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Doctor insights on: What Is The Rate Of Occurence For Color Blindness

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Dr. Richard Bensinger Dr. Bensinger
Ophthalmology
48 years in practice
Johns Hopkins University School of Medicine
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What is the rate of occurence for color blindness?

What is the rate of occurence for color blindness?

8 %: Color blindness is an inherited deficiency in color recognition which occurs in about 7.5% of males and 1/2% of females. There are some variations in different racial and country groups. It is generally not functionally a problem except for certain occupational groups such as fruit graders, painters, etc. ...Read more

Dr. David Chandler
77 doctors shared insights

Color Blind (Definition)

Ophthalmologist prefer to use the term color deficit as blindness conveys other meanings. Lowered color perception can be inherited (many forms), can result from advanced loss of retinal cells, inherited retinal disease, and some forms occur due to CNS injury. There are excellent tests for the various types and they can be functionally ...Read more


Dr. Gary Hirshfield Dr. Hirshfield
Ophthalmology
31 years in practice
Yale University School of Medicine
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What is the rate of occurence for color blindness in various major racial groups?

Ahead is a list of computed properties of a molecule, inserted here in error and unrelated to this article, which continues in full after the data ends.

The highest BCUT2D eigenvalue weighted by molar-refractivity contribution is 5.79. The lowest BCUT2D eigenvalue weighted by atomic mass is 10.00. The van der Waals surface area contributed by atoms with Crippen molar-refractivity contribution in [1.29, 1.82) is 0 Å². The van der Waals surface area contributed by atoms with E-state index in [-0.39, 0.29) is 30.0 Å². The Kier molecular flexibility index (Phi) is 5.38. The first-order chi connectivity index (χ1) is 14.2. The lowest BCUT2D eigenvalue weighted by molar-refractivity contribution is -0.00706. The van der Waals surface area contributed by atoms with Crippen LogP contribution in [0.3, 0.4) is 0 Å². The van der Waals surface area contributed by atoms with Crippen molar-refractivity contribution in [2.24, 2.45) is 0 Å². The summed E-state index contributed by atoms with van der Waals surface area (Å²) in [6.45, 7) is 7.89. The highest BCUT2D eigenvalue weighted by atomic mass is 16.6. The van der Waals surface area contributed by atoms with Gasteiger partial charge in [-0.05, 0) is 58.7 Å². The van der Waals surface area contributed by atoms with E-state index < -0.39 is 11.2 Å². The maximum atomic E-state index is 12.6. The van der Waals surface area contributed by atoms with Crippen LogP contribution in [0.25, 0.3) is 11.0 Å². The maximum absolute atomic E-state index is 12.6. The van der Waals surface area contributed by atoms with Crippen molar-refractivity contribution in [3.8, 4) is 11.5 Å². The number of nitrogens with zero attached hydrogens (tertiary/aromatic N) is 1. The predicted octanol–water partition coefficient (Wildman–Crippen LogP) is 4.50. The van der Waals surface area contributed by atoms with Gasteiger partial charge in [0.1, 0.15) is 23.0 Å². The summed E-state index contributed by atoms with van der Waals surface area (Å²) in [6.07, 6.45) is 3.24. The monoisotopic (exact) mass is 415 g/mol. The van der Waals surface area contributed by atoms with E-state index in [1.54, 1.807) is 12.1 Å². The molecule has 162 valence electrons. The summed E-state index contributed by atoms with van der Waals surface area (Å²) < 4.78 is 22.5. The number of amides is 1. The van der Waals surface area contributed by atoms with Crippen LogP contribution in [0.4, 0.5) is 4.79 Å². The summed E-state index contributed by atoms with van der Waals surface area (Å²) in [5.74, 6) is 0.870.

Color blindness: Most color blindness is congenital and linked to the w chromosome. The rate is aound 7 per cent for boys and less than 1 per cent for girls. I am unaware of any racial differences in this incidence. ...Read more

Dr. Richard Bensinger Dr. Bensinger
Ophthalmology
48 years in practice
Johns Hopkins University School of Medicine
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What is the rate of occurrence of color blindness in the u.S.?

What is the rate of occurrence of color blindness in the u.S.?

About 8%: The standard statistics for inherited color deficiency is about 7.5% in males and 1/2 % in females. This can vary somewhat with different racial groups. The degree of color deficiency and the type are variable so your ophthalmologist can test you and see in which category you are if that is important to you and also give you information about your family possibilities. ...Read more

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Dr. Robert Greer Dr. Greer
Family Medicine
40 years in practice
Philadelphia College of Osteopathic Medicine